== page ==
Public Employment Relations Board rules San Francisco City & County workers have right to strike
The Board struck down provisions in the city charter prohibiting strikes
On July 24, the California Public Employment Relations Board (PERB) struck down provisions in the San Francisco City Charter that violated city workers’ rights.
On the list of violations: prohibiting city workers from striking; requiring termination of striking city workers; and stripping workers rehired after striking of their seniority.
The decision clears the way for San Francisco City and County workers to strike if needed for the first time in half a century. It’s a right they have not had since the provisions were added to the city charter through a ballot measure in 1973 following the first and only strike by SF municipal workers, which shut down city and county services for several days.
San Francisco City and County may no longer require employees to sign a form upon hire agreeing that they may be terminated if they engage in a strike or work slowdown.
SEIU Local 1021 and IFTPE Local 21 had filed the PERB charges asking the Board to throw out these provisions in March 2019. This PERB ruling affirms and expands upon the preliminary ruling issued by an administration law judge in 2022 siding with SEIU 1021 and IFTPE 21 on the unlawfulness of the charter provisions.
In the landmark decision, PERB found that the charter’s declaration that all public sector strikes “constitute a serious threat to the lives, property, and welfare of the citizens of the City” was overly broad and not aligned with the Meyers-Milias-Brown Act (MMBA), the 1968 state law that established collective bargaining rights for municipal, county, and local special district employees. PERB also referenced the California Supreme Court’s assertions in the case of County Sanitation District 2 v. Los Angeles County Employees Association that “obviously the right to strike is central to the viability of a labor union” and “a union lacking a strike threat will wither away in ineffectiveness.”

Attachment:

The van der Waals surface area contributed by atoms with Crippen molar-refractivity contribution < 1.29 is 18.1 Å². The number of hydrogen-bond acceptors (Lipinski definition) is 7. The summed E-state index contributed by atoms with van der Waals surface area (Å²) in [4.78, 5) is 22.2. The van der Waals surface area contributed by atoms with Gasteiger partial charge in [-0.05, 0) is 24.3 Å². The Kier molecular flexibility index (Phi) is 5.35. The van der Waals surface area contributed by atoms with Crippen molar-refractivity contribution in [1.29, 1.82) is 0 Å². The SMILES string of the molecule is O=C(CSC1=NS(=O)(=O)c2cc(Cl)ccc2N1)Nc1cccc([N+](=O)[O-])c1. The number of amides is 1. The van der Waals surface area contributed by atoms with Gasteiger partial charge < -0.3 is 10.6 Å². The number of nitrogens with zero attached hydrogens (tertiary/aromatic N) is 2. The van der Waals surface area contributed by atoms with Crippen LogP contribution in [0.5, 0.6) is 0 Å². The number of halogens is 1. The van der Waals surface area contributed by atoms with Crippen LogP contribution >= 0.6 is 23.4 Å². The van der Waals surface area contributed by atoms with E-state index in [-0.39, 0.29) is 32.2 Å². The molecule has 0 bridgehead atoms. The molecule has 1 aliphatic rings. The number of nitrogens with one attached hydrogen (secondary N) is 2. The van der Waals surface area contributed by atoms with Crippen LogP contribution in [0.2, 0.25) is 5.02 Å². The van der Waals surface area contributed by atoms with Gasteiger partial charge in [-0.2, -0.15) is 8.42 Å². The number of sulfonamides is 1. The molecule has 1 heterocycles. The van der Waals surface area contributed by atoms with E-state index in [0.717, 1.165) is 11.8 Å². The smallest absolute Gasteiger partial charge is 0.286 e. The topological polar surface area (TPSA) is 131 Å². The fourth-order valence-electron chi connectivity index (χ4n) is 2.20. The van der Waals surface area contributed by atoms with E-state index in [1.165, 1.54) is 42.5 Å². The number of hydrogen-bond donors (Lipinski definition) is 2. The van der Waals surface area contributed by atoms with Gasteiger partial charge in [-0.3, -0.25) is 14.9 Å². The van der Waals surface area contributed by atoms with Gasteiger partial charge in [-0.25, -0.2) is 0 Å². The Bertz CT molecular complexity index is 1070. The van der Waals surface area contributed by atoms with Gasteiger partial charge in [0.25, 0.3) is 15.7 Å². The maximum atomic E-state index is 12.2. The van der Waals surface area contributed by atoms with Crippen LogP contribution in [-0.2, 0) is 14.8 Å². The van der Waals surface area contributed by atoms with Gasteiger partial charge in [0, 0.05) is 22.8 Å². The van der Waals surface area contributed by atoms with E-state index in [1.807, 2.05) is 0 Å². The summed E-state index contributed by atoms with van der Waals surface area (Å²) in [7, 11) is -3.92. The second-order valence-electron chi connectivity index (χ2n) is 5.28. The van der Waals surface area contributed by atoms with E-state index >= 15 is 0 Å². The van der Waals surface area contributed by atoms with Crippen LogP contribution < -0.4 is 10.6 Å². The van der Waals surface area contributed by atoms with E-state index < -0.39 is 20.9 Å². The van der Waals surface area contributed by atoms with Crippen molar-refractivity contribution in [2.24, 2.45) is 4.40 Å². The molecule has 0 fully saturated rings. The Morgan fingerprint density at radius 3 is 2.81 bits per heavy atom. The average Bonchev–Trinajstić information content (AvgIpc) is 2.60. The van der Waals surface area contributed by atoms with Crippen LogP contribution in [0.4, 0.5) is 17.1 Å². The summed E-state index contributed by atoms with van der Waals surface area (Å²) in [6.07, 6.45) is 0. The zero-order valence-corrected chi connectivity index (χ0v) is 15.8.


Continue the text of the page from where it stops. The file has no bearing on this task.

“This is a powerful win for city workers,” SEIU 1021 President Theresa Rutherford told the San Francisco Chronicle. “We’re very happy that the right thing was done. This frees us up. It gives us the most powerful thing any labor organization has, which is the ability for its workers to be able to strike. It’s a leverage that every union must always have when you go to the bargaining table.”
San Francisco City and County contracts expire June 30, 2024. The over 18,000 City and County workers represented by SEIU 1021 are currently in the process of electing their bargaining teams in preparation for a tough fight as healthcare costs rise and the City projects declining revenue. The right to strike will be essential to ensure that City workers’ voices are heard and services prioritized in the new budget.